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This article is from the Encyclopedia of North Carolina edited by William S. Powell. Copyright © 2006 by the University of North Carolina Press. Used by permission of the publisher. For personal use and not for further distribution. Please submit permission requests for other use directly to the publisher.

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Ugly Club

by William S. Powell, 2006South Building, University of North Carolina at Chapel Hill campus. Image courtesy of Flickr user jimmywayne.

The Ugly Club had been organized by a small body of students at the University of North Carolina in Chapel Hill by 1831 for the avowed purpose of helping homesick students overcome their malady. As altruistic as that motivation may have appeared, it was soon forgotten, and in time the Ugly Club came to be regarded as the beginning of hazing. The acknowledged ugliest man on campus was accorded the leading role in the club, and others nearly as unsightly were granted membership. New students who showed signs of homesickness were called upon to attend a meeting, where they were greeted with, among other things, "horns and tin pans and lusty lungs." Escaping from the presence of these unattractive men and their noise theoretically made the once-homesick students glad to retreat to the quiet of their rooms for a good night's sleep.

Richard B. Creecy, a freshman at the university in 1831, wrote that he was homesick when an acquaintance invited him to a meeting on the top floor of South Building. Creecy wrote that the door was opened by the ugliest man he had ever seen, "dressed in the most uncouth style." He wore a dunce cap with horns on it. The president of the club "marched around the room, mumbling some cabalistic words, while we stood alone in the middle of the hall, feeling very much like a fool." Creecy was obliged against his will to dance around the room, to sing a song, and to "wrestle" with the leader. In the latter engagement the freshman was about to throw the president of the club when he was taken by a surprise grasp. The president was winded but succeeded in blackening Creecy's face with grease and making a pun on his name ("greasy").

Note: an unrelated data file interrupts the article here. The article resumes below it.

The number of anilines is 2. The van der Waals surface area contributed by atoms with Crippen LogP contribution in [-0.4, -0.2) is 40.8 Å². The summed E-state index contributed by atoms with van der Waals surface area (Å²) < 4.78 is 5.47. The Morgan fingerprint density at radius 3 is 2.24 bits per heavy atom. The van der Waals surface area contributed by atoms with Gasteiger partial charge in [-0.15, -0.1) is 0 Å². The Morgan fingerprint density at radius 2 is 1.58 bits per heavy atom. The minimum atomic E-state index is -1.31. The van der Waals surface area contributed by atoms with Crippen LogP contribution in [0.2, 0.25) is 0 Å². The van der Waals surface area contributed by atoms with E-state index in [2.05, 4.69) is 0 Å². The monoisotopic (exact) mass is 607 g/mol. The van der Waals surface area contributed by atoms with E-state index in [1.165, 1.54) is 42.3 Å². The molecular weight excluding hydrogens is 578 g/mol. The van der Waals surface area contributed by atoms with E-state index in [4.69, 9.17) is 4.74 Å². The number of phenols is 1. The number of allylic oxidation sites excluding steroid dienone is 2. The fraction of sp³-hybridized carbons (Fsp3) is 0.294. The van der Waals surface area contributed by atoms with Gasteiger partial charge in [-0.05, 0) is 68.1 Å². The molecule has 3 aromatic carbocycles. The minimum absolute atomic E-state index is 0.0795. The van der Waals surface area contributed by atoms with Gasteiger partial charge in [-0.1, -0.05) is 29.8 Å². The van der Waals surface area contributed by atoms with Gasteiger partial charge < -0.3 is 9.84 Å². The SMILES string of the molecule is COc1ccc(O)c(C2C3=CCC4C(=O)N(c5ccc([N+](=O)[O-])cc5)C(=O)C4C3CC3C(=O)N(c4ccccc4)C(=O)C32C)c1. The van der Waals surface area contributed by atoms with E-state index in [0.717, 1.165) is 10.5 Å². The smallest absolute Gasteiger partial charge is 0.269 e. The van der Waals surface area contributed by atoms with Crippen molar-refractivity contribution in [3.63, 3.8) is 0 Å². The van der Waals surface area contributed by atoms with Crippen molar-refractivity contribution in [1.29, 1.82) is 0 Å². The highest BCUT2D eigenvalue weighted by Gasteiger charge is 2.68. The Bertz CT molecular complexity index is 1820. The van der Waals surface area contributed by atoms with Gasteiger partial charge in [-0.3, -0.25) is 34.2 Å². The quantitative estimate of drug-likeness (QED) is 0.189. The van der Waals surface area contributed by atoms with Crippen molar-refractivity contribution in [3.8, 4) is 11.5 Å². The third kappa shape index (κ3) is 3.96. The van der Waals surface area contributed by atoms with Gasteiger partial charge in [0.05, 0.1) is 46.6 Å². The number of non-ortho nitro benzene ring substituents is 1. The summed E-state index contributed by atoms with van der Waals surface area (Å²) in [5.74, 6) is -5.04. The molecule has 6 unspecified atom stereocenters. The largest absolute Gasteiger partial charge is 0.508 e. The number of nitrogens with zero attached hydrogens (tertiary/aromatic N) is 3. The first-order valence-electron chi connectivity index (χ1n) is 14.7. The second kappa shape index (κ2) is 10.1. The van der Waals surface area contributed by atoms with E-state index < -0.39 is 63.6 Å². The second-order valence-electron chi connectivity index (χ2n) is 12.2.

Those who survived such antics became acclimated to campus life and lost the inclination toward homesickness. Club activity, however, eventually degenerated into such excessive rowdiness that it resulted in damage to property, the use of firearms on campus, attacks on the faculty, and other behavior requiring strong action by the faculty and trustees, including dismissal of some students.


Kemp P. Battle, History of the University of North Carolina, 1789-1868, vol. 1 (1907).

Additional Resources:

UNC Essays containing the Ugly Club, DocSouth, UNC Libraries:

UNC Primary Documents containing the Ugly Club, DocSouth, UNC Libraries:

Image Credit:

South Building, University of North Carolina at Chapel Hill campus. Image courtesy of Flickr user jimmywayne. Available from (accessed June 12, 2012).